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August 02, 2021, 02:10:30 PM

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Author Topic: Creating "Square" Region Images  (Read 26904 times)

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Offline delta9

Re: Creating "Square" Region Images
« Reply #20 on: December 22, 2009, 04:10:34 PM »
:)

  • 1/sin(30) = 2.000
  • 1/sin(35) = 1.743
  • 1/sin(40) = 1.556
  • 1/sin(45) = 1.414


Years, months, what's the difference? $%Grinno$%

Well in that case, we can extend David's post to city zooms...

Region and Zoom 1: 50% width or 200% height, rotate -22.5


Zoom 2: 57.36% width or 174.34% height, rotate -22.5


Zoom 3: 64.28% width or 155.57% height, rotate -22.5


Zoom 4, 5, 6: 70.71% width or 141.42% height, rotate -22.5






The tilting effect gets more noticeable as you zoom further in, but I don't think it looks too bad.  It does kind of give my grid a slight bowing or fish-eye lens optical illusion, even though the roads are totally straight.  Whatever  ;D
« Last Edit: December 22, 2009, 04:14:56 PM by delta9 »

Offline Sabretooth78

Re: Creating "Square" Region Images
« Reply #21 on: May 07, 2014, 08:40:02 PM »
I apologize for necromancing this thread, but I have determined a few minor modifications to the procedures for larger regions.

As you may be aware, the city tiles don't line up perfectly in the Region Census output image, as in successive cities (progressing from left to right) will be offset down a few pixels:



Likewise, heading from top to bottom, the cities will tend towards the right.

This is particularly evident if you go through the process outlined earlier by scaling the vertical by a factor of 2.0 and then rotating 22.5 degrees, which provides the optimum translation for a single tile image output.  Now, for larger regions this discrepancy may not seem like very much and perhaps you don't care - but if you have a larger region, it adds up.  For instance, I'm currently playing a 12 x 8 [large tile] region and if I try the 2.0 - 22.5 combination and then crop to the surface edge line on the right side, this is what I get on the left side (centered on the 11th tile left of the lower right corner):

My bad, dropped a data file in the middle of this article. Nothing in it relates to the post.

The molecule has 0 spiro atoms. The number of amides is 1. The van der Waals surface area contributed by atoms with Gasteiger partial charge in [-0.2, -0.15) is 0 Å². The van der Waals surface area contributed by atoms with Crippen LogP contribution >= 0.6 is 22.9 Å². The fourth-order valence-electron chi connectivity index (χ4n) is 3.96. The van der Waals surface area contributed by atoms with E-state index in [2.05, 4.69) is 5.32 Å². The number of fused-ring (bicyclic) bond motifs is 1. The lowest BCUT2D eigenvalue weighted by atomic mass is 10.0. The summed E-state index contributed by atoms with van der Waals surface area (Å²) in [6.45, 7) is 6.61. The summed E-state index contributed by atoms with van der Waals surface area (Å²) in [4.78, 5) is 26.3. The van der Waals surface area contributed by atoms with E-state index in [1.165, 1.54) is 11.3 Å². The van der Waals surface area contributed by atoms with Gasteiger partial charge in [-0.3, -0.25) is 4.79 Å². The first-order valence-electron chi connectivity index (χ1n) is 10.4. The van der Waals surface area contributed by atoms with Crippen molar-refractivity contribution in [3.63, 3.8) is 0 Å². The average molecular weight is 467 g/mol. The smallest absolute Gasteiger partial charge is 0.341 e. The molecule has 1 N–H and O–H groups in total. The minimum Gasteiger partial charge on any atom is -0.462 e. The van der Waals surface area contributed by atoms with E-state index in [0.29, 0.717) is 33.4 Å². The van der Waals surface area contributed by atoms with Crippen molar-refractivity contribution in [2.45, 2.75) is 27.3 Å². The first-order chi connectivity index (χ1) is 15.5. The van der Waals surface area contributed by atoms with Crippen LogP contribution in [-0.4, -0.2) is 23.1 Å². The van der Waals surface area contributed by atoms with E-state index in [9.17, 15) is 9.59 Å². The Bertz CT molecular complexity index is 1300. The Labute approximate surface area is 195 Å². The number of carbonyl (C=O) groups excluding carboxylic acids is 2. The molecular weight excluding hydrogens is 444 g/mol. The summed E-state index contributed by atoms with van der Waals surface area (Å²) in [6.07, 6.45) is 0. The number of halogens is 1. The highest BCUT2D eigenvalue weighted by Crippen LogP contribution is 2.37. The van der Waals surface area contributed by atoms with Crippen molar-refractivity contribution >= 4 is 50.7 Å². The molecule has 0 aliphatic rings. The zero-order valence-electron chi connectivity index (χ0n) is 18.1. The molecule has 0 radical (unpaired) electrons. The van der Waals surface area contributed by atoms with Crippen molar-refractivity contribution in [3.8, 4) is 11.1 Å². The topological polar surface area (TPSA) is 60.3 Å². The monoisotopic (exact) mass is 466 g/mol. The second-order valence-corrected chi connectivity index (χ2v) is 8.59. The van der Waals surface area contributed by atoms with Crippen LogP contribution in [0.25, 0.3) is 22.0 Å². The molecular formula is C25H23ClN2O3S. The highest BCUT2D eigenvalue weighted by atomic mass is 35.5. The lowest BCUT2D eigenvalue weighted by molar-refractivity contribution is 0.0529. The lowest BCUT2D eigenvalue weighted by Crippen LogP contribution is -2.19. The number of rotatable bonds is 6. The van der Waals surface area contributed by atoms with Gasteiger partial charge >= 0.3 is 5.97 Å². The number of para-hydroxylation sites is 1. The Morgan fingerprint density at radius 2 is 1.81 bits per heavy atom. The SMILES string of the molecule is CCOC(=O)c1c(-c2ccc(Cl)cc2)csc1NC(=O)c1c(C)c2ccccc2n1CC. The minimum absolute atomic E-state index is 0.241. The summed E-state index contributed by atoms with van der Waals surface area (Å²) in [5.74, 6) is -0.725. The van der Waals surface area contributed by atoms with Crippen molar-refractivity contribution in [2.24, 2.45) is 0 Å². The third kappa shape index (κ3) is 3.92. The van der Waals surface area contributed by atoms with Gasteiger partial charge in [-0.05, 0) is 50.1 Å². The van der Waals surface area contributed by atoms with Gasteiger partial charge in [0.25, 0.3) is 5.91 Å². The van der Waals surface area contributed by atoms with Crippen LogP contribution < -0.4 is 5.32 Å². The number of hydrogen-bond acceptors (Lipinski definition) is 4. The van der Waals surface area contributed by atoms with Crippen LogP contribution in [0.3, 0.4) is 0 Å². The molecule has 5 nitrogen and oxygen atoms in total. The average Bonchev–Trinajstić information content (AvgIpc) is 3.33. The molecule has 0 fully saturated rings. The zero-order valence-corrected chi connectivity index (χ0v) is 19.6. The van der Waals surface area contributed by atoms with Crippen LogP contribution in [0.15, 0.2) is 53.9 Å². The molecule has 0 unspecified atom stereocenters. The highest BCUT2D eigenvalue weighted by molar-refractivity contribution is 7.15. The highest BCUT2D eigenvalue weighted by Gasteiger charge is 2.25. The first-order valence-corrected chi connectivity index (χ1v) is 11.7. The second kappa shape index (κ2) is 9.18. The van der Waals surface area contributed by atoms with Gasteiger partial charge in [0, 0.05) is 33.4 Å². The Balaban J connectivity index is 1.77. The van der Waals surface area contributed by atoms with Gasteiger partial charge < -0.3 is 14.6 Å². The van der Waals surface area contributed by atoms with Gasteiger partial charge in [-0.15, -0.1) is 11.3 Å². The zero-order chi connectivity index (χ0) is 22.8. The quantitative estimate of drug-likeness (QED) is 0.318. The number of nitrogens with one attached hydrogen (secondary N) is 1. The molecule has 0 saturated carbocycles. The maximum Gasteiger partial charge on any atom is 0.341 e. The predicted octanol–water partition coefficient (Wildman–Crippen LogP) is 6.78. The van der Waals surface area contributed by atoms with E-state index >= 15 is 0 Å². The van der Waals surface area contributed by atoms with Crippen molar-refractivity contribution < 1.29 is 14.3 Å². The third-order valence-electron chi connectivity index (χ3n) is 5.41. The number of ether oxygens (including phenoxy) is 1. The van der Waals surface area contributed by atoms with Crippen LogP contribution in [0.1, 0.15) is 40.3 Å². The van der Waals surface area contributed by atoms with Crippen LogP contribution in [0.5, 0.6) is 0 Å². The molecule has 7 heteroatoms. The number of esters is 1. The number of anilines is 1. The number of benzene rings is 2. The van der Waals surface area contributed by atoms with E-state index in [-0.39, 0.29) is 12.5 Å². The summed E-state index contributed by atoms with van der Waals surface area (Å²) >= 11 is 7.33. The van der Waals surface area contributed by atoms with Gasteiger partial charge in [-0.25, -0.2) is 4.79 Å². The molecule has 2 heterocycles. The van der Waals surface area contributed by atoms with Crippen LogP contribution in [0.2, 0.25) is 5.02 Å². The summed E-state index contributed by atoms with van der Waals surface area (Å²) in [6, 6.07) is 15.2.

With a similar discrepancy on the top right and the complementary losses of valid imagery towards the upper left corner.  As you can see, the individual borders are perfectly aligned, but the edge errors add up into something significant and rather unsightly (i.e. you're showing the "earth's crust" in your top-down image).

To avoid this, I have determined the following factors should be used:

Y scale factor = 1.975876
Rotation angle = -22.611331 degrees (counter-clockwise)

I determined these empirically by tracing the effective border of a region image using CAD software - bottom left to bottom right and then to top right, in other words balancing the tile to tile discrepancy across the image.  The modified Y-factor is required to achieve right angle corners and the modified rotation then aligns the result orthogonally.  Note that this correlates very well with dedgren's original finding of 22.6 degrees.

Final product:

« Last Edit: May 07, 2014, 08:52:47 PM by sargeantcm »